Concepts: Integrating population survey data from different spatial scales, sampling methods, and species

By: , and 
Edited by: K. Ullas Karanth and James D. Nichols

Links

Abstract

Conservationists and managers are continually under pressure from the public, the media, and political policy makers to provide “tiger numbers,” not just for protected reserves, but also for large spatial scales, including landscapes, regions, states, nations, and even globally. Estimating the abundance of tigers within relatively small areas (e.g., protected reserves) is becoming increasingly tractable (see Chaps. 9 and 10), but doing so for larger spatial scales still presents a formidable challenge. Those who seek “tiger numbers” are often not satisfied by estimates of tiger occupancy alone, regardless of the reliability of the estimates (see Chaps. 4 and 5). As a result, wherever tiger conservation efforts are underway, either substantially or nominally, scientists and managers are frequently asked to provide putative large-scale tiger numbers based either on a total count or on an extrapolation of some sort (see Chaps. 1 and 2).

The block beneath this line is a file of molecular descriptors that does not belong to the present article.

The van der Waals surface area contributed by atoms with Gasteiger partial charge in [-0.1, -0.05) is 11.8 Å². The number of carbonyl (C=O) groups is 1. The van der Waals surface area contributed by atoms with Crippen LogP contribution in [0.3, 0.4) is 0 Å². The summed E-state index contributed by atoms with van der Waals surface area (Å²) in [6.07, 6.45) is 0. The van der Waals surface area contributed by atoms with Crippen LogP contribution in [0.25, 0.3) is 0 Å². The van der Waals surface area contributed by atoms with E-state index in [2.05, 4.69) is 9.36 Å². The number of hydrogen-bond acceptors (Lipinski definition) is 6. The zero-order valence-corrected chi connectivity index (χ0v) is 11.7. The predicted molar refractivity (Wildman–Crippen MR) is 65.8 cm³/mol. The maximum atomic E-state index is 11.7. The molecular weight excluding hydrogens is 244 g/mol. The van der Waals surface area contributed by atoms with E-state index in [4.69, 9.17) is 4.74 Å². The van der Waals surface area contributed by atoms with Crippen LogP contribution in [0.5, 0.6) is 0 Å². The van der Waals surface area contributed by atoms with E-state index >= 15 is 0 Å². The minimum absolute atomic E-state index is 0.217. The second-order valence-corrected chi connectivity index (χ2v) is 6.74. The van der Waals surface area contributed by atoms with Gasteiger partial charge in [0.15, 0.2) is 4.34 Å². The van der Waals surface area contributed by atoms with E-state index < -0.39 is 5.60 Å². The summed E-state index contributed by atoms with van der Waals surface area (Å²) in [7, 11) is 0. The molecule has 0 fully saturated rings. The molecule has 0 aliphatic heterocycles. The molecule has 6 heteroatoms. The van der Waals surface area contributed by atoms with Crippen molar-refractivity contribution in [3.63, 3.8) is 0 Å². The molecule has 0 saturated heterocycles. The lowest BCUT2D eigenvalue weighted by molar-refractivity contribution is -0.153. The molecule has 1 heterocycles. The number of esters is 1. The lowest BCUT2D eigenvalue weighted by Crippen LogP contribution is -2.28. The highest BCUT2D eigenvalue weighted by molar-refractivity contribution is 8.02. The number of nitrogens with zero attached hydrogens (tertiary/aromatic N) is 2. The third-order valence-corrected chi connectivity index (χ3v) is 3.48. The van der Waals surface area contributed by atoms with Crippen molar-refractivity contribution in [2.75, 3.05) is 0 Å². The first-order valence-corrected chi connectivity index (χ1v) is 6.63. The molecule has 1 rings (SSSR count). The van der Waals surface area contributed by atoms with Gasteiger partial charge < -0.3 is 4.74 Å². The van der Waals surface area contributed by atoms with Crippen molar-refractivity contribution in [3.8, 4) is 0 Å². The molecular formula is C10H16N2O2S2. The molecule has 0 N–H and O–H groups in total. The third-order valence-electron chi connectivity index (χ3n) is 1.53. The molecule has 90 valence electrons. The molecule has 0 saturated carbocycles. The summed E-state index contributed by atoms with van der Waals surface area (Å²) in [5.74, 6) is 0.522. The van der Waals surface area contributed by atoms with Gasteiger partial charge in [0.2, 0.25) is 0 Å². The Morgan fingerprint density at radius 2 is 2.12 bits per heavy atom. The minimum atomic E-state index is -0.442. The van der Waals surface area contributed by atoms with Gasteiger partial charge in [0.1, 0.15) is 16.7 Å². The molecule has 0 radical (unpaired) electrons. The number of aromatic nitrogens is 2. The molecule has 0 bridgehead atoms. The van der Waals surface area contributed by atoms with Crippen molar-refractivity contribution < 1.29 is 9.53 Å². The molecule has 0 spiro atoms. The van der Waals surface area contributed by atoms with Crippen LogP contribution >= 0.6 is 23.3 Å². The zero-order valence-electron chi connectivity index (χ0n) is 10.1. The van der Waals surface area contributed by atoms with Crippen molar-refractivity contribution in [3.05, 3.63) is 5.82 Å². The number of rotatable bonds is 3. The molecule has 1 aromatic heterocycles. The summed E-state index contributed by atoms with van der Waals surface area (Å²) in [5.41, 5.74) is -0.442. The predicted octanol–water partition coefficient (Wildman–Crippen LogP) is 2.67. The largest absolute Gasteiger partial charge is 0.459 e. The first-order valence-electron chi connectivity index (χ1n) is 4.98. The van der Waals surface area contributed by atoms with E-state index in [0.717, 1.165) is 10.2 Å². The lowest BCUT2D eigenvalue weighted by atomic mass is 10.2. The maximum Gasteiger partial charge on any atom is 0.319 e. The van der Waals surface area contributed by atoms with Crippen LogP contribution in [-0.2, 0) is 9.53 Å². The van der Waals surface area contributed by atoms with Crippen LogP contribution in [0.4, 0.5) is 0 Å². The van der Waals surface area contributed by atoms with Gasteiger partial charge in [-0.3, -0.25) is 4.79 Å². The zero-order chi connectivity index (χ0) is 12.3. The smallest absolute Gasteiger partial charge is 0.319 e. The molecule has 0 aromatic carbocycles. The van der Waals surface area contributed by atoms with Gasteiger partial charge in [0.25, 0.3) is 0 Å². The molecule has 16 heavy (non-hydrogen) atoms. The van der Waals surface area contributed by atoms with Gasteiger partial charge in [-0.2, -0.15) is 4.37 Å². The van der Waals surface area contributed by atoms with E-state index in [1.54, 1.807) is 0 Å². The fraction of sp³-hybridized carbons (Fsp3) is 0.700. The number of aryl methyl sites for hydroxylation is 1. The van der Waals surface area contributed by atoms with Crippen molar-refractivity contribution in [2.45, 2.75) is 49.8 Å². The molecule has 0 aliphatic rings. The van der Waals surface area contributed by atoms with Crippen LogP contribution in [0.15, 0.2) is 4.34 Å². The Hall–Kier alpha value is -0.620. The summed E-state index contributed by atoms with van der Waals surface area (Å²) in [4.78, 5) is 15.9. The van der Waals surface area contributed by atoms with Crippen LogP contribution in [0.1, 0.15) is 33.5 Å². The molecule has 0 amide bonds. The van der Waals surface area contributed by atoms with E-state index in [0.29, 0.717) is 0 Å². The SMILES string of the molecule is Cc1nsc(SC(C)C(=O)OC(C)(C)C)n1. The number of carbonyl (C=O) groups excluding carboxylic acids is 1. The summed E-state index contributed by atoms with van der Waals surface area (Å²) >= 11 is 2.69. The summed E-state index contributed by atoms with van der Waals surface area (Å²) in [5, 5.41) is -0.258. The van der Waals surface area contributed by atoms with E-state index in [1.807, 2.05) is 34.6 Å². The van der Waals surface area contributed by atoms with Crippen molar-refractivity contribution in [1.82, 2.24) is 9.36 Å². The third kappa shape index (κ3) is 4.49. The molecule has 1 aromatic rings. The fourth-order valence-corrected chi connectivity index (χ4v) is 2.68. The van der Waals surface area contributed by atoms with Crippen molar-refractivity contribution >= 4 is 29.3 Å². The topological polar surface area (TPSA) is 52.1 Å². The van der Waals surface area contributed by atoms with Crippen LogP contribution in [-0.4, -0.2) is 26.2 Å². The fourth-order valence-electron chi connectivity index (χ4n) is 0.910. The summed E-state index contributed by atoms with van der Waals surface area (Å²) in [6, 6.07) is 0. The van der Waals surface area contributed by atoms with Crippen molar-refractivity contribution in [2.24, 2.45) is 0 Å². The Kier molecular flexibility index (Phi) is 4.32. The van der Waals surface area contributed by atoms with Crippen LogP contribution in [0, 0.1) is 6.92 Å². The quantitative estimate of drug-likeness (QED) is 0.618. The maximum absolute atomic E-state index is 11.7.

Additional publication details

Publication type Book chapter
Publication Subtype Book Chapter
Title Concepts: Integrating population survey data from different spatial scales, sampling methods, and species
DOI 10.1007/978-981-10-5436-5_12
Year Published 2017
Language English
Publisher Springer
Contributing office(s) Wetland and Aquatic Research Center
Description 8 p.
Larger Work Type Book
Larger Work Subtype Monograph
Larger Work Title Methods for monitoring tiger and prey populations
First page 247
Last page 254